The Meaning of the Flower of Life

The flower of life symbol is seen throughout the world and is full of symbolism and meaning. In this article we are going to look at what is the meaning of the flower of life.

The flower of life symbol contains the essence of everything in existence. All other geometric forms are found within it, including the Platonic Solids, Metatron’s Cube, and the Merkaba. Essentially it represents creation, and is the basic blueprint for all consciousness, and all that exists is based upon.

What does the Flower of Life symbolize?

The flower of life consists of nineteen overlapping circles, including two larger circles surrounding the outer edge. Together the circles form flower-like shapes, and by drawing straight lines between the node points where the circles overlap, all of the other geometrical shapes can be found. It is called a flower not just because it looks like a flower, but also because it represents the cycle of a fruit tree, which makes a little flower, and then goes through a metamorphosis and turns into a fruit. The cherry or apple or whatever kind of fruit that is created contains seeds within it, which fall to the ground and then become another fruit tree. This five-step process actually parallels the geometries of life.

Within the flower of life can be found other less famous symbols, that are like stages on the way to the development of the full flower of life. The Flower of Life is the process of Creation, and each of these shapes are a stage in its evolution, as it moves into full fruition. They are the following:

Vesica Piscis

The Vesica Piscis is formed when two circles are placed on each other’s circumferences. It is considered one of the most important relationships in sacred geometry. This relationship contains the Golden Mean proportion.

The Vesica Piscis is very important in Sacred Geometry.

Seed of Life

The Seed of Life is the seven circles in the middles of the flower of life. It consists of six circles, plus a larger one surrounding them. It is like the early stages of a multi-cellular embryo. It has been found burned into the Three Osirian Temples in Abydos. It also contains the Kabbalah shape within it (more on that later).

The Seed of Life resembles the cells of an embryo multiplying.

The Tree of Life

It is often believed that this symbol originated with the Jews or Hebrews, but in fact it goes way further back. The Egyptians were carving it on pillars 5000 years ago.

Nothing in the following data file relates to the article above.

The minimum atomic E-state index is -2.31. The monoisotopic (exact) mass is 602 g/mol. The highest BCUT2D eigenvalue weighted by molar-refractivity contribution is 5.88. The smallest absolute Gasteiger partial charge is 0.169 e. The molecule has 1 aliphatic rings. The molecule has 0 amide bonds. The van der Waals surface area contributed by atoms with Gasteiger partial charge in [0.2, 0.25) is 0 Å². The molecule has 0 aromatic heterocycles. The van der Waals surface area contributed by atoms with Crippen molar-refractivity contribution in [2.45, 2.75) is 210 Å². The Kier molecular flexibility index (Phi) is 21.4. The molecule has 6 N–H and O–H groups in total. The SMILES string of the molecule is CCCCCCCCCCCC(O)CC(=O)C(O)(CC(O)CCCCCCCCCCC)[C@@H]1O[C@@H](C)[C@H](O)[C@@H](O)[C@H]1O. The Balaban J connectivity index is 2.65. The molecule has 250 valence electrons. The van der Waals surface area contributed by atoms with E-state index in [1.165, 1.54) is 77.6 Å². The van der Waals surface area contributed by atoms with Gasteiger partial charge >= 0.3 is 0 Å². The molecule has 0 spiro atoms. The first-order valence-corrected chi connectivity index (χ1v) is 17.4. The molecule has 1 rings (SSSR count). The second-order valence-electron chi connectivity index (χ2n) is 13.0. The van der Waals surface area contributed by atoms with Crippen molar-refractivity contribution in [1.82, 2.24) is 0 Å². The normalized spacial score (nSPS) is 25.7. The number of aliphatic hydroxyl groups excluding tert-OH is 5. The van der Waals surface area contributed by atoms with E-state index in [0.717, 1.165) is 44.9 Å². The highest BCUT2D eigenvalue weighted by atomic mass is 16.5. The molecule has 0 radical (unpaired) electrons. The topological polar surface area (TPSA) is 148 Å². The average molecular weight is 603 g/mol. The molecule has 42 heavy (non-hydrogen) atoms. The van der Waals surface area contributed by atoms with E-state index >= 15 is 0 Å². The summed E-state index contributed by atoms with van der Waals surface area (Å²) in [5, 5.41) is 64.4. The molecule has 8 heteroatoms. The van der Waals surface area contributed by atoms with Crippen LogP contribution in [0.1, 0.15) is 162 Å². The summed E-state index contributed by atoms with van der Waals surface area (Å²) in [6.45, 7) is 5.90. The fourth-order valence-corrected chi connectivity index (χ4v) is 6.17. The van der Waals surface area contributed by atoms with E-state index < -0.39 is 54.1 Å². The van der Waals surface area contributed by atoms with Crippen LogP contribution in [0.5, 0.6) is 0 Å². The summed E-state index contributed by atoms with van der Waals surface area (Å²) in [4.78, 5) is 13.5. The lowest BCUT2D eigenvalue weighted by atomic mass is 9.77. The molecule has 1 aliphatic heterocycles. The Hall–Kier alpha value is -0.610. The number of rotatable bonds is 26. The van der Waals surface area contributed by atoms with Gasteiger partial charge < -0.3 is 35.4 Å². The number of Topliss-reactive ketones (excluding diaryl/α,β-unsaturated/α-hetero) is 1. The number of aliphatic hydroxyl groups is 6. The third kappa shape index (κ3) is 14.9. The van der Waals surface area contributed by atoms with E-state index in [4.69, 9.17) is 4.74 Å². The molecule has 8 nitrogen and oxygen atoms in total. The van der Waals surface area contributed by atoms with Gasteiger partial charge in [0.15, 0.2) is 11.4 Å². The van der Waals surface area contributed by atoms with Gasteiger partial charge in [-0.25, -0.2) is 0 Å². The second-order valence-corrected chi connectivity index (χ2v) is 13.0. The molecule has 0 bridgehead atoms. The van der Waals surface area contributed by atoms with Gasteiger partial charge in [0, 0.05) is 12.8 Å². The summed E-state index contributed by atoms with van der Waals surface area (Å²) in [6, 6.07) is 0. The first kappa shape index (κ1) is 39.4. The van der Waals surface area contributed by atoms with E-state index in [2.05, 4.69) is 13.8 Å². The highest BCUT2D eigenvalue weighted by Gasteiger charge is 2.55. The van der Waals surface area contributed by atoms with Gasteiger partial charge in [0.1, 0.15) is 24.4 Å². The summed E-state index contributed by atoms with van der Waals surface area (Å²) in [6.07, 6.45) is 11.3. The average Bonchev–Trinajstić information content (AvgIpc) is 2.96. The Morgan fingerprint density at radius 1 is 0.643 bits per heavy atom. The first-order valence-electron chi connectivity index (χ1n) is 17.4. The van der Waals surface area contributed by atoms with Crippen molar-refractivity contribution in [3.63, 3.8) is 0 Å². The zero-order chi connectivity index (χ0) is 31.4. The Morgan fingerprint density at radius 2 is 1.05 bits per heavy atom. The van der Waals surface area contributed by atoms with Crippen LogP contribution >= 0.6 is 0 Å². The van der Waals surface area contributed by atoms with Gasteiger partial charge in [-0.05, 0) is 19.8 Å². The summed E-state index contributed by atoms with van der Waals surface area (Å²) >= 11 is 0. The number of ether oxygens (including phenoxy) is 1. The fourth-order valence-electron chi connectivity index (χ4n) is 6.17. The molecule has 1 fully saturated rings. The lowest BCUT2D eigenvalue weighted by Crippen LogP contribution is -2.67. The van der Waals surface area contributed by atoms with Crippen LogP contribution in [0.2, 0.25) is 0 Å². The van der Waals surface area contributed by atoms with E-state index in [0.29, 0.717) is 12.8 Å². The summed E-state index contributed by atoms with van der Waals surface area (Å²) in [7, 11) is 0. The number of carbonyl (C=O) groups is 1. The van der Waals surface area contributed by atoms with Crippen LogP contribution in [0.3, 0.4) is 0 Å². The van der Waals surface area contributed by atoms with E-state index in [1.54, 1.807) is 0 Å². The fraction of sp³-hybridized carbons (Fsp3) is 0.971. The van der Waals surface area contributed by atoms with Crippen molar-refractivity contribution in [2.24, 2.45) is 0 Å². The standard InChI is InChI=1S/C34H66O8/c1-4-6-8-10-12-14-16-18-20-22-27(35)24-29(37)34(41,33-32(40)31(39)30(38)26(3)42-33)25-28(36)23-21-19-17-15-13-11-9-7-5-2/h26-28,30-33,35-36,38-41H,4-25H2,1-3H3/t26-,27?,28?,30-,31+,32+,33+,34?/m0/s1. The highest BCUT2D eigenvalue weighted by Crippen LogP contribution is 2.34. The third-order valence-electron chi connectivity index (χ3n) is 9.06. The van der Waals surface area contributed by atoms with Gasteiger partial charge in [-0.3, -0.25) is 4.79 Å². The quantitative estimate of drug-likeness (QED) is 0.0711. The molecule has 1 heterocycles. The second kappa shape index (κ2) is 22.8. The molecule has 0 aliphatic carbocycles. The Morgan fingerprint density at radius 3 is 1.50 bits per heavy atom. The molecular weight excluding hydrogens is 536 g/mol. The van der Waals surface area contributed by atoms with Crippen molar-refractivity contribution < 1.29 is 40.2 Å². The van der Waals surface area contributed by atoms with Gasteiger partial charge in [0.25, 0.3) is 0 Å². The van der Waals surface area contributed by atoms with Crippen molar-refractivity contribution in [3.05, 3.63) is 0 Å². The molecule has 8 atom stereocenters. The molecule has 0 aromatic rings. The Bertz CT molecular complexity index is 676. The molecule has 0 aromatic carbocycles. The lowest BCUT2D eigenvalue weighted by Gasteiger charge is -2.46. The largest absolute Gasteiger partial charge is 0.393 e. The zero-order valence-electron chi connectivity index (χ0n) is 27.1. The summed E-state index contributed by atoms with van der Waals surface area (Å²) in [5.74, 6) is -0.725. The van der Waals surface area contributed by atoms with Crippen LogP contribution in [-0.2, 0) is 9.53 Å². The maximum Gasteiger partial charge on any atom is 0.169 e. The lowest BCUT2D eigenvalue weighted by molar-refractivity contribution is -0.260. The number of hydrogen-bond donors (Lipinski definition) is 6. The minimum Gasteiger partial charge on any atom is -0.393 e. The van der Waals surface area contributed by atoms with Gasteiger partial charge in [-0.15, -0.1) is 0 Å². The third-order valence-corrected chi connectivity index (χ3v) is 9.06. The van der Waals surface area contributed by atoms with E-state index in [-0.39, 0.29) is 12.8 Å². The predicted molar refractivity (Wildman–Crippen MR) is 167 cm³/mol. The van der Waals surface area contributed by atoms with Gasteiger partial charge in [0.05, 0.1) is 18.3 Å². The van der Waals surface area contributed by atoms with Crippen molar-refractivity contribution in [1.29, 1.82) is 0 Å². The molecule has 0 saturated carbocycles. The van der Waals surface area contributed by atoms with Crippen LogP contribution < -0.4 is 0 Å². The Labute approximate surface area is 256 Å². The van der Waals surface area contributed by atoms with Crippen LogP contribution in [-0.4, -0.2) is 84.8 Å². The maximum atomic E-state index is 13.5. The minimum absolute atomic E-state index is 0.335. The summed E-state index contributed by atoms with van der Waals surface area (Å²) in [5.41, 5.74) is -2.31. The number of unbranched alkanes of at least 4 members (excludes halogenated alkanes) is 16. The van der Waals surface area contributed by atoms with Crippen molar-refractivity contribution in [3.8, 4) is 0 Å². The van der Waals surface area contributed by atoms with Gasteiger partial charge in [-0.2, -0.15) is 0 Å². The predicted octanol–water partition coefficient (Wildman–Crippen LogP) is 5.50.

The Tree of Life from the Kabbalah is found within the Flower of Life.

Egg of Life

Once consciousness projects the first seven spheres and completes this Genesis pattern, it continues to rotate until it completes its second vortex motion. That motion then completes a three-dimensional shape. This is the moment spirit can move outside of its creation and observe itself.

The Egg of Life is when Spirit becomes a thing you can hold in your hand.

Fruit of Life

The Fruit of Life is thirteen circles, and is the third rotation of spirit. It is very important in the creation of our reality.  The Fruit of Life is the beginning of the emergence of Metatron’s Cube.

The Fruit of Life is the third rotation in the process of creation.

Metatron’s Cube

When you start to draw straight lines between the interceptions of the circles within the flower of life, you get the symbols known as Metatron’s Cube. Metatron is the Hebrew archangel who represents the perfection of what humanity is supposed to become. He is described as being blue and 55 feet tall. Within Metatron’s Cube there are the Platonic Solids: Tetrahedron, Cube, Octahedron, Dodecahedron, and Icosahedron.

Named after the archangel, Metatron’s Cube contains all of the Platonic Solids.

The Flower of Life Contains the Platonic Solids

The Platonic solids are characterized by the fact that all of their faces are identical, and meet at the same three-dimensional angles. The ancient Greek philosophers were deeply interested in the platonic solids, and were already discussing them by 400 BC. They owe their name to the Greek philosopher Plato (428–348 BC), who associated them with the four elements of fire, air, water, and earth. He proposed that all matter consists of a combination of these elements, and that the Tetrahedron is fire, the cube is earth, the Octahedron is air, and the Icosahedron is water.